I had this one gentleman come in, he was homeless, came into the courthouse. He wore overalls. He had something in every pocket. He had a jean jacket with pockets—everything had pockets. Everything he owned was on him. He had a beard down to here, a walking stick. No hygiene, you know, he lived on the street. It was raining; it was wet. He smelled. You know, it was just horrible. And the people I work with, some of the people were just like, “Oh, I can’t take this. I can’t do it.” Like, right in front of the person. And this is a human being. First of all, it’s embarrassing, and I remember I took the wand, and I was like, “Sir, come over here,” and I said, “Let me see your jacket.” I was going through his jacket. I’m going through all this stuff, and this is what he owned. It’s nothing to us, but this is what he owned—his possessions—and it meant stuff to him. So, I took it, and I put it in a little box, and I told him, “I’m putting everything in here. Here is a ticket for it.I promise you will get this back.” And I didn’t make a big deal out of it. He goes and does his whatever he had to do in court and about an hour later, he leaves. I give him his box and things. He comes back the next day. Here’s this homeless guy, was living on the street, like not near the courthouse, I don’t know where it was in Worcester. He walked all the way back that day just to thank me for treating him like a human being. And I was like, "Why wouldn’t I?"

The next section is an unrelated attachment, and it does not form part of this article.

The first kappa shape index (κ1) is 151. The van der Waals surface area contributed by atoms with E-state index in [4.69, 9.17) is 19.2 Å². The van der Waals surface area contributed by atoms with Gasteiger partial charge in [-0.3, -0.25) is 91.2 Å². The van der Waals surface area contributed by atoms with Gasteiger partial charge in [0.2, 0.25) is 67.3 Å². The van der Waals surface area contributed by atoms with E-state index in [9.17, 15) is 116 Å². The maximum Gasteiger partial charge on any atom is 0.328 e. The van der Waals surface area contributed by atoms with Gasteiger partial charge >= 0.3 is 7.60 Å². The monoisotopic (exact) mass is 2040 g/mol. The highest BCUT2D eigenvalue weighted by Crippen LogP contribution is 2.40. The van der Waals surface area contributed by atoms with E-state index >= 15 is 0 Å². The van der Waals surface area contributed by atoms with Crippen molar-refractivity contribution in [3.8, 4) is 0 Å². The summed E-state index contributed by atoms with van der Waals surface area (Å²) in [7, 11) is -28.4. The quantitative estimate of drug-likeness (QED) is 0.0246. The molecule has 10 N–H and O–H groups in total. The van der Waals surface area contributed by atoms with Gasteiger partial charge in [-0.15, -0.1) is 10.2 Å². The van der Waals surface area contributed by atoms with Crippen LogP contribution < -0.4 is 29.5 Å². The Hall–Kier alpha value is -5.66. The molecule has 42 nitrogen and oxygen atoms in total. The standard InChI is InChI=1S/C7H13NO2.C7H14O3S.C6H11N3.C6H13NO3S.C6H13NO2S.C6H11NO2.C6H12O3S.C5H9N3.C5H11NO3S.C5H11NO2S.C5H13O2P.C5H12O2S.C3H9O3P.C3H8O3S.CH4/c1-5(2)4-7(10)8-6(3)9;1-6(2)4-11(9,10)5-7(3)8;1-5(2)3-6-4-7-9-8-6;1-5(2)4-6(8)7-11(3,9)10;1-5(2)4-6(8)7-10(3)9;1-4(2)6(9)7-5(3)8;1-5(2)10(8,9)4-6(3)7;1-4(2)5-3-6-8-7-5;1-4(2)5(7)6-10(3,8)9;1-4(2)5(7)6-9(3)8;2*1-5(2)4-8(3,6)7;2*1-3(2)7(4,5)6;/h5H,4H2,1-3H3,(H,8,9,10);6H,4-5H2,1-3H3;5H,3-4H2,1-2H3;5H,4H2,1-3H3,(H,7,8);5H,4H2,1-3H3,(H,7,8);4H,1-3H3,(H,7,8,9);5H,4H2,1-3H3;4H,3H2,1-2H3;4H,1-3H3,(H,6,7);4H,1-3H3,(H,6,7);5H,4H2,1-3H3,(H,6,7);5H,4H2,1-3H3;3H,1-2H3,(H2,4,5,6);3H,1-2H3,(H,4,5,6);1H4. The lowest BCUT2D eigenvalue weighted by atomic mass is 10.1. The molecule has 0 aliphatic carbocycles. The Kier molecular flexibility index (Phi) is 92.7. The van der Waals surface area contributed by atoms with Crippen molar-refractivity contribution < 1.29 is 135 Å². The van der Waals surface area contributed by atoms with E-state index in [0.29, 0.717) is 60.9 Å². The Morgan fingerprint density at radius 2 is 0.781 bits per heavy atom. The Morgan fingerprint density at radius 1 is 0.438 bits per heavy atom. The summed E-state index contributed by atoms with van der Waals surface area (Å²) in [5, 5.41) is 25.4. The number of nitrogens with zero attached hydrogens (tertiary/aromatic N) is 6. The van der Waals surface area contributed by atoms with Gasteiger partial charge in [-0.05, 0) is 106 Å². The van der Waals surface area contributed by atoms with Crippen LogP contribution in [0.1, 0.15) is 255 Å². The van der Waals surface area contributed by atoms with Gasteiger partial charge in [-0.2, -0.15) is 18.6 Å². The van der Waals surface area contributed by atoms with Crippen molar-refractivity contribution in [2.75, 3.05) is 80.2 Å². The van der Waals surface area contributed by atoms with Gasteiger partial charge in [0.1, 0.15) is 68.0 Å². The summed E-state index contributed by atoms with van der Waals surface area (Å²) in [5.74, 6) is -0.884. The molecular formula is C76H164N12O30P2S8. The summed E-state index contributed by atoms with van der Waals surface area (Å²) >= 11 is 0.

Sherrie Glenn was born in Rhode Island, but has lived in Worcester, Massachusetts for about 20 years. At 43, she currently works as a court officer at the Worcester District Court. In this interview, she shares many stories from her past, touching on her struggles with coming out as a lesbian, working her way through the criminal justice system, finding love, and having children. She is a determined role model with a tough exterior, but discusses very emotional stories of her experiences with her own parents. She emphasizes the bond with her children, and explains how being a mother has changed her life for the better. Sherri uses her own struggles as a way to reach out to others. She tries her best not to be judgmental, and she reflects upon moments where this quality has been especially useful in her attempt to make a difference in someone else’s life.